Well, this is definitely going to wreck some defense lawyers’ holiday! The Eighth Circuit affirms a jury verdict in a Title VII religious accommodation case, solely on the ground that the defendant failed to renew its motion for judgment as a matter of law after the entry of judgment pursuant to Rule 50(b). The Second Circuit, in an unpublished decision, vacates and remands summary judgment in an age discrimination case.
EEOC v. Southwestern Bell Telephone, No. 08-1096 (8th Cir. Dec. 19, 2008): The trial concerned two individuals (Jose Gonzalez and Glenn Owen) terminated when they wished to schedule days off to attend a Jehovah’s Witness conference. At trial, the employer raised Fed. R. Civ. P. 50(a) motions for judgment as a matter of law at the close of the plaintiff’s case and the trial; both were denied. “The jury found in favor of the EEOC, awarding Gonzalez $396,000 and Owen $390,000 in damages based on their lost wages, benefits and compensatory damages. The district court then ordered AT&T to reinstate Gonzalez and Owen and awarded them front pay until the date of reinstatement. AT&T failed to renew its motion for judgment as a matter of law under Rule 50(b) within ten days of the entry of judgment.” [Emphasis added.]
Bad move, there, Southwestern Bell! Without the renewed motion, the Eighth Circuit holds it lacked any basis to review the judgment for sufficiency of the evidence or (because the defendant also did not file a Rule 59 motion) to order a new trial. The panel rejects the idea also that it can review the denial of summary judgment on appeal: “because the parties had a full trial on the merits, we will not review the district court’sdecision to deny AT&T’s motion for summary judgment.” So possibly meritorious arguments concerning the remedies, the “undue burden” defense, and whether the employees held “a sincere religious belief requir[ed] their attendance at the conference” drop out by default.
Finally, the lawyers try to shift blame to the district court judge, who implored the defendant on the record not to repeat their Rule 50(a) arguments again at the close of the case. But this ploy fails too: “The court did not direct AT&T not to file a Rule 50(b) motion after the entry of the judgment, and the law was well established that AT&T was required to do so to preserve the issue for appeal.” Pitiless!
Carras v. MGS 782 Lex, Inc., No. 07-4480 (2d Cir. Dec. 19, 2008): In a nutshell, the case facts — “Plaintiff George Carras appeals from a judgment of the District Court granting defendants’ motion for summary judgment. The defendants are MGS 728 Lex, Inc. (‘MGS’), a shoe importer; Stephano Maraolo, the former President of MGS; and Agostino Nastasi, the former Vice President of Marketing at MGS. Plaintiff worked at MGS from March 1999 until his termination in April 2001, serving for his entire tenure as the company’s Chief Financial Officer. . . . The specific circumstances include that he was 62 years old and was replaced by a person 26 years old, that his co-worker Nastasi repeatedly complained to Maraolo that plaintiff was too old, and that while firing plaintiff, Maraolo told him that he (Maraolo) ‘had enough of [Nastasi],’ (Carras Dep. 57:6-8), implying that he no longer wanted to rebuff or listen to Nastasi’s oft-repeated objections to plaintiff’s age.”
The district court found that the plaintiff failed to contest adequately the employer’s reason for eliminating his job (cost-cutting). Yet the employee advanced some evidence, including “(1) Maraolo’s reference to Nastasi while firing plaintiff; (2) Nastasi’s prior comment to plaintiff about plaintiff’s age; (3) deposition testimony by Winegard, plaintiff’s replacement, that Maraolo and Nastasi had openly joked about plaintiff’s age on several occasions; (4) plaintiff’s offer to work for $60,000 annually-less than Winegard’s salary as CFO; and (5) the approximately 40-year age difference between plaintiff and Winegard.”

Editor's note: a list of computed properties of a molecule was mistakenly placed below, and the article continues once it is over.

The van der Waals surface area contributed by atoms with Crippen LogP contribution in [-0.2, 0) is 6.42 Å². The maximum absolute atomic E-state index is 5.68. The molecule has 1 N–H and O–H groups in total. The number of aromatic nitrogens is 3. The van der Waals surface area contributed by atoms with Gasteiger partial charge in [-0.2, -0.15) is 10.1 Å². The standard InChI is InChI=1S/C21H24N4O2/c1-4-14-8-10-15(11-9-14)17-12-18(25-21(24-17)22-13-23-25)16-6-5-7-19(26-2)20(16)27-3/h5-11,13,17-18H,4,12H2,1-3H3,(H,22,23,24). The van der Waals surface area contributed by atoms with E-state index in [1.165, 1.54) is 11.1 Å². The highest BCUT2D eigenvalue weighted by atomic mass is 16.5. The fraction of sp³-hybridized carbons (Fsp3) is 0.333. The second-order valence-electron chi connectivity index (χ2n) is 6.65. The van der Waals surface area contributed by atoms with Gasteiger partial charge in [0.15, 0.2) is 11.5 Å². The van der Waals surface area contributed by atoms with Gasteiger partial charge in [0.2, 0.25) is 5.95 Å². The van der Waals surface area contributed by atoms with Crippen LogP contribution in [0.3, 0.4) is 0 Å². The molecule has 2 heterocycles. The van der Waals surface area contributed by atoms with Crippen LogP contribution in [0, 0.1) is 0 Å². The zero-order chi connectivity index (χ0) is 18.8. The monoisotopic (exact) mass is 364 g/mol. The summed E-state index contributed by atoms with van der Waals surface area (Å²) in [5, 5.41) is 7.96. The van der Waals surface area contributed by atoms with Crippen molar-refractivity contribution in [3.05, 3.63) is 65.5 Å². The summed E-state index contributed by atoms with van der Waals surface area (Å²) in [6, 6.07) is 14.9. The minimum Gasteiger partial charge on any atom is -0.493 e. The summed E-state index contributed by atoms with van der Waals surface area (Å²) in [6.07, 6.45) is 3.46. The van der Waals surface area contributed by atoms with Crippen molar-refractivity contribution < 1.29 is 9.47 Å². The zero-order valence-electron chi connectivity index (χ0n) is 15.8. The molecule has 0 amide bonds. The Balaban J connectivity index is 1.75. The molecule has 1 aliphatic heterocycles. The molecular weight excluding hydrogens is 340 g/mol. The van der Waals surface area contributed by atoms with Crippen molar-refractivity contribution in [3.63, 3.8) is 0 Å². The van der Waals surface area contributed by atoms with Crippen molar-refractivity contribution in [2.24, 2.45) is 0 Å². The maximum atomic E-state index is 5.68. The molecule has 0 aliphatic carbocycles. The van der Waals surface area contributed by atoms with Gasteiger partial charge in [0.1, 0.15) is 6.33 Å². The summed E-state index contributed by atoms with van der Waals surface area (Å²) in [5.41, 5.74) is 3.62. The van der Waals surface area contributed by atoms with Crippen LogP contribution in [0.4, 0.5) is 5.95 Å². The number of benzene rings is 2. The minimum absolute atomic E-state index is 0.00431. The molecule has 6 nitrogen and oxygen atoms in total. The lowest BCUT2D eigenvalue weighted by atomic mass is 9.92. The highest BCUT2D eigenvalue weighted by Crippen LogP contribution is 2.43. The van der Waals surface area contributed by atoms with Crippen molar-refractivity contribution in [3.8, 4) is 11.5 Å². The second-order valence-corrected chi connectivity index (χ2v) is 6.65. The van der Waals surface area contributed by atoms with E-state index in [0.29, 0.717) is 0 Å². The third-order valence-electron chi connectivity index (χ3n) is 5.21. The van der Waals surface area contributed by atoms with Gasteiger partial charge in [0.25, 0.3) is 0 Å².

The Second Circuit holds that this record sufficed to present a variable issue on pretext. It calls the district court on weighing inferences in favor of the movant:
“Although the record shows that MGS was in a difficult financial position and was attempting to cut costs, the District Court’s repeated references to the company’s financial situation reflect, in our view, an impermissible weighing of the evidence. For example, although the District Court acknowledged plaintiff’s offer to work for a reduced salary, the Court concluded that ‘even a $60,000 salary would have presented a substantial [financial] issue.’ (Opinion 14.) However, a jury could have determined, based on plaintiff’s offer to work for less than what was paid to Winegard, that the employer’s motivation for firing him was not cost cutting but was rather discrimination against his age.”
The court also finds that even on a mixed-motive, Price Waterhouse theory, the plaintiff should get a trial:
“For substantially similar reasons, summary judgment under Price Waterhouse-the District Court’s alternative basis for judgment-is not justified. Based on the record before us, plaintiff has ‘presented evidence sufficient to support an inference of impermissible discrimination.’ Kirsch v. Fleet St., Ltd., 148 F.3d 149, 162 (2d Cir. 1998) (applying Price Waterhouse). Although defendants argued that plaintiff’s termination was inevitable in light of the company’s financial situation, their evidence did not exclude a question of material fact on this issue. Defendants failed to show entitlement to summary judgment on the Price Waterhouse theory.”
The standard of proof sufficient to place the burden of the employer to disprove discrimination under Price Waterhouse is, coincidently, an issue in the Supreme Court this very term (Gross v. FBL). Too bad this decision was not published.